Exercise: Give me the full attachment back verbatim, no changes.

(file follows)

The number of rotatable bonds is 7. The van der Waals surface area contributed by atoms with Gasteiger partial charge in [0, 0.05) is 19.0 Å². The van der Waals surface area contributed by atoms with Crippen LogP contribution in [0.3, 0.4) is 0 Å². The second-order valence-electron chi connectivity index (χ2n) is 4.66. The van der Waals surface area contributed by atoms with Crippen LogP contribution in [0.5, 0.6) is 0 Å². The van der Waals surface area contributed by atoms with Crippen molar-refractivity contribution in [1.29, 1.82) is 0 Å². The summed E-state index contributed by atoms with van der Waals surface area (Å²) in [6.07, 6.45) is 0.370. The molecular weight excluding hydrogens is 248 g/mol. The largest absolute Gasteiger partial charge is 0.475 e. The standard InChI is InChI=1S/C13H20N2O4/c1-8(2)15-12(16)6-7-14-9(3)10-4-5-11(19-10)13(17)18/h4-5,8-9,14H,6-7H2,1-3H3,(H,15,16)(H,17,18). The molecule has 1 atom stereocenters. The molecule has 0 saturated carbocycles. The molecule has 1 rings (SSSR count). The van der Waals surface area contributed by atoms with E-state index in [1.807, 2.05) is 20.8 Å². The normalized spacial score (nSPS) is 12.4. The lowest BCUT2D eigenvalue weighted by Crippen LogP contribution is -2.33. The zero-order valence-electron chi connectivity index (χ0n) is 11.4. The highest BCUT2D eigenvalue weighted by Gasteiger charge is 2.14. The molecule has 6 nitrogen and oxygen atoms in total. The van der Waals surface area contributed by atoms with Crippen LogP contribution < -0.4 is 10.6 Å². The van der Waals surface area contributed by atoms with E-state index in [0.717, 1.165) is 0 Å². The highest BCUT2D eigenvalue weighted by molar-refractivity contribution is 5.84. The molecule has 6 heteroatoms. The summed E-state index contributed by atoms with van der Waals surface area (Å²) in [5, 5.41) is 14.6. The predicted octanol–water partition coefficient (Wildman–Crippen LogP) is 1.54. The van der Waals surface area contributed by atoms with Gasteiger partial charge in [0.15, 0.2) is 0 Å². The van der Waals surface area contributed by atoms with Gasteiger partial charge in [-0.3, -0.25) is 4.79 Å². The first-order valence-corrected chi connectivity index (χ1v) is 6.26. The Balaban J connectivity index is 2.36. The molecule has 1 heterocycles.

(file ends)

The number of rotatable bonds is 7. The van der Waals surface area contributed by atoms with Gasteiger partial charge in [0, 0.05) is 19.0 Å². The van der Waals surface area contributed by atoms with Crippen LogP contribution in [0.3, 0.4) is 0 Å². The second-order valence-electron chi connectivity index (χ2n) is 4.66. The van der Waals surface area contributed by atoms with Crippen LogP contribution in [0.5, 0.6) is 0 Å². The van der Waals surface area contributed by atoms with Crippen molar-refractivity contribution in [1.29, 1.82) is 0 Å². The summed E-state index contributed by atoms with van der Waals surface area (Å²) in [6.07, 6.45) is 0.370. The molecular weight excluding hydrogens is 248 g/mol. The largest absolute Gasteiger partial charge is 0.475 e. The standard InChI is InChI=1S/C13H20N2O4/c1-8(2)15-12(16)6-7-14-9(3)10-4-5-11(19-10)13(17)18/h4-5,8-9,14H,6-7H2,1-3H3,(H,15,16)(H,17,18). The molecule has 1 atom stereocenters. The molecule has 0 saturated carbocycles. The molecule has 1 rings (SSSR count). The van der Waals surface area contributed by atoms with E-state index in [1.807, 2.05) is 20.8 Å². The normalized spacial score (nSPS) is 12.4. The lowest BCUT2D eigenvalue weighted by Crippen LogP contribution is -2.33. The zero-order valence-electron chi connectivity index (χ0n) is 11.4. The highest BCUT2D eigenvalue weighted by Gasteiger charge is 2.14. The molecule has 6 nitrogen and oxygen atoms in total. The van der Waals surface area contributed by atoms with Crippen LogP contribution < -0.4 is 10.6 Å². The van der Waals surface area contributed by atoms with E-state index in [0.717, 1.165) is 0 Å². The highest BCUT2D eigenvalue weighted by molar-refractivity contribution is 5.84. The molecule has 6 heteroatoms. The summed E-state index contributed by atoms with van der Waals surface area (Å²) in [5, 5.41) is 14.6. The predicted octanol–water partition coefficient (Wildman–Crippen LogP) is 1.54. The van der Waals surface area contributed by atoms with Gasteiger partial charge in [0.15, 0.2) is 0 Å². The van der Waals surface area contributed by atoms with Gasteiger partial charge in [-0.3, -0.25) is 4.79 Å². The first-order valence-corrected chi connectivity index (χ1v) is 6.26. The Balaban J connectivity index is 2.36. The molecule has 1 heterocycles.